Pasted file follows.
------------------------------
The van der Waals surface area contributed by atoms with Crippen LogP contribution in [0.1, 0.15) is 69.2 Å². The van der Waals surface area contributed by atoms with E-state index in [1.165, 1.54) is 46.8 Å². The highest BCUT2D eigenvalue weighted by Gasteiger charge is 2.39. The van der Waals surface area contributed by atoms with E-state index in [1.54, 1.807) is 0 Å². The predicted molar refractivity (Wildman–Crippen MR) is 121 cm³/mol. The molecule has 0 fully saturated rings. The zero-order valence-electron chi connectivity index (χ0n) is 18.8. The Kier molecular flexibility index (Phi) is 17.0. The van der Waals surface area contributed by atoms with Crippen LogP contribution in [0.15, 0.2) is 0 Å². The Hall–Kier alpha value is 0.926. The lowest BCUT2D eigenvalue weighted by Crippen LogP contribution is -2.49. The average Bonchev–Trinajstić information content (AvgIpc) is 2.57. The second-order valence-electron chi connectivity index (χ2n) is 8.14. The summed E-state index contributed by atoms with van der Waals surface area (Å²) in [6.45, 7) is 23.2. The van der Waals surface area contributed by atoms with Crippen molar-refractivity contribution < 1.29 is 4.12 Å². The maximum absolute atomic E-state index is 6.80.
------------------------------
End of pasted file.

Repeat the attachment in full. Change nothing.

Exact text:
The van der Waals surface area contributed by atoms with Crippen LogP contribution in [0.1, 0.15) is 69.2 Å². The van der Waals surface area contributed by atoms with E-state index in [1.165, 1.54) is 46.8 Å². The highest BCUT2D eigenvalue weighted by Gasteiger charge is 2.39. The van der Waals surface area contributed by atoms with E-state index in [1.54, 1.807) is 0 Å². The predicted molar refractivity (Wildman–Crippen MR) is 121 cm³/mol. The molecule has 0 fully saturated rings. The zero-order valence-electron chi connectivity index (χ0n) is 18.8. The Kier molecular flexibility index (Phi) is 17.0. The van der Waals surface area contributed by atoms with Crippen LogP contribution in [0.15, 0.2) is 0 Å². The Hall–Kier alpha value is 0.926. The lowest BCUT2D eigenvalue weighted by Crippen LogP contribution is -2.49. The average Bonchev–Trinajstić information content (AvgIpc) is 2.57. The second-order valence-electron chi connectivity index (χ2n) is 8.14. The summed E-state index contributed by atoms with van der Waals surface area (Å²) in [6.45, 7) is 23.2. The van der Waals surface area contributed by atoms with Crippen molar-refractivity contribution < 1.29 is 4.12 Å². The maximum absolute atomic E-state index is 6.80.